Feb 02, 2012 Wendy rated it 4 of 5 stars
Shelves: 2012
I LOVE the overall message of this book! So many people think that they have to take a certain career path that really isn't necessarily the best thing for them. This book gives six lessons that help clarify how someone should approach career decisions. As I read it, I realized that I've been following this exact guidance my whole life when it comes to business/career decisions. The fun thing about this book, is that it's written in comic book form, and so it's really great for a teenage audienc ...more
Overall: Like Pink's other works, the revelations of Johnny Bunko aren't quite as revolutionary as I anticipated. High expectations aside, however, this is a good little story that makes some broad but insightful points about career paths and uses a new medium (manga) to do it. The artwork is good (Rob Ten Pas is the artist) and surprisingly funny. I actually laughed aloud several times, just because of a goofy illustration, like when Johnny gets clocked with a stapler. The book has fun with its ...more
This review has been hidden because it contains spoilers. To view it, click here.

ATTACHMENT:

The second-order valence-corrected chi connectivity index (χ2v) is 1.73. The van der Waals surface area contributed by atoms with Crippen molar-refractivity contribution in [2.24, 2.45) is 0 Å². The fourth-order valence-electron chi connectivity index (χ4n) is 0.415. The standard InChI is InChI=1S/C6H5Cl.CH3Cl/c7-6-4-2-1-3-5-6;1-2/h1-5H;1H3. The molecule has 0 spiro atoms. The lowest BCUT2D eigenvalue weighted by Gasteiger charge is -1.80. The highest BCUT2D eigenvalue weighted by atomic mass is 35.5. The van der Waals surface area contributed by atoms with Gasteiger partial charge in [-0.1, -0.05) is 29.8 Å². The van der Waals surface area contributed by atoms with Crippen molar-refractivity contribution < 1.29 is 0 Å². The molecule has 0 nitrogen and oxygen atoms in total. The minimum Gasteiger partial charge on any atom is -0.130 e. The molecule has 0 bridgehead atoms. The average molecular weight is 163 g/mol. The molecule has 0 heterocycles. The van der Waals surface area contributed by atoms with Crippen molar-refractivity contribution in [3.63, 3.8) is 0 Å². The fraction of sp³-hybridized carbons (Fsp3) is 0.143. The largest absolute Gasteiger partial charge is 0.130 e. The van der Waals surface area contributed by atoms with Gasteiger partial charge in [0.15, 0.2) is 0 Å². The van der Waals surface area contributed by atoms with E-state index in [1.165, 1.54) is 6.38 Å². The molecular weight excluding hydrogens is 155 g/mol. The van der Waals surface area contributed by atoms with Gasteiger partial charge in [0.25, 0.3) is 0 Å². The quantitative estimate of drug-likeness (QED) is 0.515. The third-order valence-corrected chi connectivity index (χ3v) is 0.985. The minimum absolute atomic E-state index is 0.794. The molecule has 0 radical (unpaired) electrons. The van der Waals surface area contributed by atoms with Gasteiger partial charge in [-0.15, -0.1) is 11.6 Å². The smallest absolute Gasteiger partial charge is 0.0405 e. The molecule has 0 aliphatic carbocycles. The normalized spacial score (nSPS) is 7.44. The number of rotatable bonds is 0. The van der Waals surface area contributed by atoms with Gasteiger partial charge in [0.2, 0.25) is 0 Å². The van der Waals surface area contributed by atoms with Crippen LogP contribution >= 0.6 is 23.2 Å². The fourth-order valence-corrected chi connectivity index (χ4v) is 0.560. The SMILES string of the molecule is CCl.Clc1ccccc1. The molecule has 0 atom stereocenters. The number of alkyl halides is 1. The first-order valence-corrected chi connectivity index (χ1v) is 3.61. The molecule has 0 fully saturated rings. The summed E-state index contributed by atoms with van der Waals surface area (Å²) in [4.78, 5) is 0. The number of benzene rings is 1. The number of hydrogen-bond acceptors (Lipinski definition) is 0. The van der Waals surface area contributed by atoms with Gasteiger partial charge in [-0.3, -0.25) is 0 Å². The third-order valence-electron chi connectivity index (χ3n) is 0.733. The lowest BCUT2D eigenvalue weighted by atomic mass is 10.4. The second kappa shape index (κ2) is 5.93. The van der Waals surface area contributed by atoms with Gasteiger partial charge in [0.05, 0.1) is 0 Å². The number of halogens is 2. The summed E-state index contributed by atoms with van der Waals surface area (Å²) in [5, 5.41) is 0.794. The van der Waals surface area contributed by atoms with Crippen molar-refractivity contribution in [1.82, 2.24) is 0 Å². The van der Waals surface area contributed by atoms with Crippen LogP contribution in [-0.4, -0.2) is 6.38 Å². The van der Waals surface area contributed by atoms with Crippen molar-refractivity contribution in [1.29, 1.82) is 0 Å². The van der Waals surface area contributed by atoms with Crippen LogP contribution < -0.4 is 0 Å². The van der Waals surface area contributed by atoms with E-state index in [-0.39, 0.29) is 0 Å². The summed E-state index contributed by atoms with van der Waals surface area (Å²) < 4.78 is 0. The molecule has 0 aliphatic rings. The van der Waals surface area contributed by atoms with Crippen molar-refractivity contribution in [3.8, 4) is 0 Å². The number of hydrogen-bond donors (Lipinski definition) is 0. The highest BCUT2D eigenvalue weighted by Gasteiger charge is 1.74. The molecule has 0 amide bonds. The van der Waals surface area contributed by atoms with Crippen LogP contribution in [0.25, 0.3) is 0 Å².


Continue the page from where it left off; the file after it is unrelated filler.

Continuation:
Oct 05, 2008 Christine rated it 4 of 5 stars
Recommends it for: Type A people who feel strangely unfulfilled at work
Shelves: read-fiction
I'm ALWAYS having some sort of career crisis or another. This is a career guide that distinguishes itself mainly by the Manga (Japanese comic) format. 20% of all printed material in Japan is manga so it's not too unusual that they would have career guides the same way.

From a culture (both Japanese and American) that puts heavy meaning into academia, career, and success it takes a lot to take a step back and really examine the job one is in currently and the goals that one wants to achieve.

Sep 07, 2008 Adam rated it 2 of 5 stars
Recommends it for: japan obsessed college kids w/ little to no direction in life
Shelves: career
not so bad. basic lessons for approaching career life. stuff i'd heard before from various sources. SUCH AS : recognize your strengths (or something like that), and um... well can't recall what else, but most likely from talking to "old" people in careerage. OH YES! and Colin Powell's Lessons in Leadership. too bits and pieces of Art of War. Another book what was it, more of an artsy tilt, but good impact AND one of the "lessons" in that book I ACTUALLY USE something along the lines of if you ne ...more
Jon Tran